When we have the opportunity to help anyone, we should do it. -Galatians 6:10a (NCV)

Tuesday, March 29, 2011

I Said No

Yesterday I spent the day organizing and rearranging items in the clinic while a team from Indiana did construction work on the camp. There were several Haitians in and out of the clinic for dressing changes, stitches and various requests. Usual day.

Until Manuela walked in. Manuela is 17 and has a 9 month old baby boy. She recently went back to high school and her mom is watching the baby while she is in school. Manuela was in the first Mother/Infant nutrition class I taught in Peredo. Then, the baby was a newborn and Manuela was a hard-headed first time mother who did NOT buy into the "breast-feeding is best" motto. The other moms did a great job encouraging her. Boy did this girl try my patience.

Everytime I see Manuela she is alone or hanging out with friends. Never once have I seen her with her son. Never.

She comes around the clinic now and then and asks for formula, baby bottles, baby clothes, money.

Yesterday was one of those days.

But yesterday she asked for formula, baby bottles, clothes, AND money.

And she needed them quick because her boyfriend was waiting for her outside.

I stood there. Looking at this 17 yr old mother.

I didn't lecture her. I didn't roll my eyes-even though I BADLY wanted to.

I just said, "No."

It came out so easy but, last night, when I was laying in bed, I was running it through my mind again and again.

Did I do the right thing? I came here to help. Churches and individuals support me to help the Haitian people.

But yesterday I said no.

Somehow I think that helped more than a baby bottle or clothes.

But it doesn't feel as good.

Wednesday, March 23, 2011

A few weeks ago a little baby was brought into the clinic by her mother who said she wasn't eating well. The doctors here quickly noticed that the right side of her face was paralyzed therefore making it difficult for her to eat. I did some teaching with the mother on how to feed her and she was not very patient with her and said it would take too much time to do that and she did not have the time as she had multiple children already. When we unwrapped her from the blanket her little, pencil thin legs did not extend all the way out flat. Her muscles were tight from being wrapped up in a blanket all the time.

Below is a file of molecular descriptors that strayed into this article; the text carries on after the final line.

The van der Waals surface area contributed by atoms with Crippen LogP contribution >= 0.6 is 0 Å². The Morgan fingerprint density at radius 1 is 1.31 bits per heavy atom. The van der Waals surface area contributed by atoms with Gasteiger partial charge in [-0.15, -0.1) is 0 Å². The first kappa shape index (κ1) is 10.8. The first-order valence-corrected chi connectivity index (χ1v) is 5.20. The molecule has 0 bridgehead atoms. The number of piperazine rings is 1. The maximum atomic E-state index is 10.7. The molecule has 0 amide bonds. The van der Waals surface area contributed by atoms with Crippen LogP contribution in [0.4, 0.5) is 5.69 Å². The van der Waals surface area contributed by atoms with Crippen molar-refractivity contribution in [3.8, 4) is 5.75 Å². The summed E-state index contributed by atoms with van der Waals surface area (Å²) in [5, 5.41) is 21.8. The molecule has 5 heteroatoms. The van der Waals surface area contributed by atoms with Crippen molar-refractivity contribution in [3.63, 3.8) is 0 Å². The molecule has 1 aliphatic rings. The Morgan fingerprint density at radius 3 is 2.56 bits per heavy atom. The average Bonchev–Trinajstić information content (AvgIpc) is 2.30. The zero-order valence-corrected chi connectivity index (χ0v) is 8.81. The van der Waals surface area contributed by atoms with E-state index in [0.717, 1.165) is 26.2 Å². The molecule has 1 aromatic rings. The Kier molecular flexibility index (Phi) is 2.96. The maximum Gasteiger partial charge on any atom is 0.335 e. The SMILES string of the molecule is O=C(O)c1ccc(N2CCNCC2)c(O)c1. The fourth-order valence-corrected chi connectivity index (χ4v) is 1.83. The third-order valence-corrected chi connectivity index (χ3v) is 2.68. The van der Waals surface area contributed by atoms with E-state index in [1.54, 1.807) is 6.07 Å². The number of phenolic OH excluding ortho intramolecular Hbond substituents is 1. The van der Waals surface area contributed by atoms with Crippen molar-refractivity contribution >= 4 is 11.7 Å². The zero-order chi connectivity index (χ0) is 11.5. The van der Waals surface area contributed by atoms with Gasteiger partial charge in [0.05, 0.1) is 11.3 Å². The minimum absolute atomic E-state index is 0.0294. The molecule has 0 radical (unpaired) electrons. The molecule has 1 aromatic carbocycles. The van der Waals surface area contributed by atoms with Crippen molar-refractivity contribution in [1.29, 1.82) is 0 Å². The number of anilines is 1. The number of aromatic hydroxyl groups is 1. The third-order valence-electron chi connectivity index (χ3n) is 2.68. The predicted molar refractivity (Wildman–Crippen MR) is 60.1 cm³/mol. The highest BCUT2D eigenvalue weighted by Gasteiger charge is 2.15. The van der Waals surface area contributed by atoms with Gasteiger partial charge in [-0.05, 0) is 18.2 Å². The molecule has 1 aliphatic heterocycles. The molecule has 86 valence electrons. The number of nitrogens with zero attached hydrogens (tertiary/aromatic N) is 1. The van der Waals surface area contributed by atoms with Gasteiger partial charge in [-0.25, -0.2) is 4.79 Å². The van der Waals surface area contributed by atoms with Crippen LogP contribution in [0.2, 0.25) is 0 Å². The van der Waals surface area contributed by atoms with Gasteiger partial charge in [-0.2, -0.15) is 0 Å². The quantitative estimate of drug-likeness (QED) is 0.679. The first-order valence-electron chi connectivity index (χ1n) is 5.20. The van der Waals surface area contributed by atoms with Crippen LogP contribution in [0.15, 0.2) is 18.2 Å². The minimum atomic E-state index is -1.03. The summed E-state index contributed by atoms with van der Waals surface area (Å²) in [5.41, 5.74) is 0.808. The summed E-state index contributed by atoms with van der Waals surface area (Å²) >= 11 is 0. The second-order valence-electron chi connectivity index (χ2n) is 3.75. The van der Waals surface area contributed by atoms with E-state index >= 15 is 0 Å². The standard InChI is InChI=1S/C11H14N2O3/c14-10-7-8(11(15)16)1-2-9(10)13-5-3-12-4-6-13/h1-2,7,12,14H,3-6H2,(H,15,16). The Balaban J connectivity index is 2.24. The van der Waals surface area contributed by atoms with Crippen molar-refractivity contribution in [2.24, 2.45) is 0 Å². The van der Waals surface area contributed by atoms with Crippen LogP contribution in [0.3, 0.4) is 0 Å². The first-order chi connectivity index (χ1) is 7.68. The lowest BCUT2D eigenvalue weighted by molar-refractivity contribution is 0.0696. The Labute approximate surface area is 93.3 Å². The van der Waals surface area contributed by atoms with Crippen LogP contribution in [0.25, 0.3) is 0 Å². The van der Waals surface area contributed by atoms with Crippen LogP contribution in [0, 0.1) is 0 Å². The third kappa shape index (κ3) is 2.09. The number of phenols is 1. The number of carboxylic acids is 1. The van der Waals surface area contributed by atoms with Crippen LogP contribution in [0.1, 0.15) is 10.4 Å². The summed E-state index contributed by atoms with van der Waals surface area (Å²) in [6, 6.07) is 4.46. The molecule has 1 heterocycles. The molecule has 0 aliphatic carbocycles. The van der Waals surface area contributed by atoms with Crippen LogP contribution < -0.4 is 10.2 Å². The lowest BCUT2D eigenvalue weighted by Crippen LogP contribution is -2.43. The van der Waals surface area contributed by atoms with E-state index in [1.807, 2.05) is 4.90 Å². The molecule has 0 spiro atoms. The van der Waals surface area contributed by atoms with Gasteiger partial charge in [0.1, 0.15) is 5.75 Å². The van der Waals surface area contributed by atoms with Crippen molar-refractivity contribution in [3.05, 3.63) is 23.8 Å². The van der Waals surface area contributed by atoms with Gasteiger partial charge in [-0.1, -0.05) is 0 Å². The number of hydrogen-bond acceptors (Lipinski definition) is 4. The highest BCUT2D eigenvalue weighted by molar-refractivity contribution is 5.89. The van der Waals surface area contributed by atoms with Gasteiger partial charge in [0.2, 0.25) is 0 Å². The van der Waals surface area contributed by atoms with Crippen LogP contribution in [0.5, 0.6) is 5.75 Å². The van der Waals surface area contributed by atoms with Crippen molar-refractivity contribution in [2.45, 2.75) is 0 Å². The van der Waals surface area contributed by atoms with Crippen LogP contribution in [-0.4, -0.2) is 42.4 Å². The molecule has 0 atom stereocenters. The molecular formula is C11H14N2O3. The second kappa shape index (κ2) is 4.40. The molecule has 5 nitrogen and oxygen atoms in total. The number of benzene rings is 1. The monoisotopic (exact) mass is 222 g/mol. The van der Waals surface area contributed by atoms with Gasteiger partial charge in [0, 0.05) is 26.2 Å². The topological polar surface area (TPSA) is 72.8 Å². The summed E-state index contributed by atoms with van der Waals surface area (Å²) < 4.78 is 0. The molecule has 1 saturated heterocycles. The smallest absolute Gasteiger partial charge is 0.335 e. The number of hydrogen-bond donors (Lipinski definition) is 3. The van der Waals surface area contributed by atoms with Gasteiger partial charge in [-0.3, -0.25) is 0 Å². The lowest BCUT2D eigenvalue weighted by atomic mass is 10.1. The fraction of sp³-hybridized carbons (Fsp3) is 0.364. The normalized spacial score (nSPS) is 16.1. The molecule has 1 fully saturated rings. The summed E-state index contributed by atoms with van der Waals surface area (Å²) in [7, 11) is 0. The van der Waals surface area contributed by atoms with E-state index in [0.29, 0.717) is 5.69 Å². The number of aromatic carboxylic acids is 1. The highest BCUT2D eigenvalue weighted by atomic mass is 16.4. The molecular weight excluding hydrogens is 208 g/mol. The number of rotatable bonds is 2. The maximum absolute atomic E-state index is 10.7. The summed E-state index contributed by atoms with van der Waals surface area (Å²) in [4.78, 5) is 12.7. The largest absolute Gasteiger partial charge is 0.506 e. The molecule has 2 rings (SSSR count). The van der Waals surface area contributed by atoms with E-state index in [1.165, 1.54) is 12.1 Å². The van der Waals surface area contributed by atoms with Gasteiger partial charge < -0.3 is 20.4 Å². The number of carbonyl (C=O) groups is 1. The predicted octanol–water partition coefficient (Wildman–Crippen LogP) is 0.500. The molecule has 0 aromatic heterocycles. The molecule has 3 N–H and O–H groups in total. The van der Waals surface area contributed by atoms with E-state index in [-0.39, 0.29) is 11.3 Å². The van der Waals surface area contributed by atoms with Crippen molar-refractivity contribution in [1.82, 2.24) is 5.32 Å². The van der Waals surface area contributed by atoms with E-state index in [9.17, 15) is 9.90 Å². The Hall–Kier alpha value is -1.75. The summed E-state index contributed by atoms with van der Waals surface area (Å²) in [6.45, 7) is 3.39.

Women from the team held the baby and oogled over her. She really is very cute-but very small for her age. She obviously needed someone with time to help her learn to take a bottle. Her mother said she just didn't have the time to do this and asked if someone would take her. I tried to encourage the mother and ask her about family support she had. She insisted she did not want the baby.

I contacted Damou Christian Mission (www.damouhaiti.org) to help get baby girl "beefed up" and learn how to eat. This mission has Haitian nannies who have helped other severely malnourished infants. The mission came out and spoke with the mother and father that day and accepted to take the baby to help her.

This was 3 weeks ago and Baby Girl is now Annabelle and doing very well. She is sucking from a bottle but still takes a long time to eat. She is more alert, looking around, watching the other children play. I took this picture 2 weeks ago when she was sitting in her bouncy chair. A baby who was on the fast track to dying of malnutrition is now thriving.

Who knows that plans God has for her in her future. How exciting to think of what she could do for the Lord one day!

Friday, March 18, 2011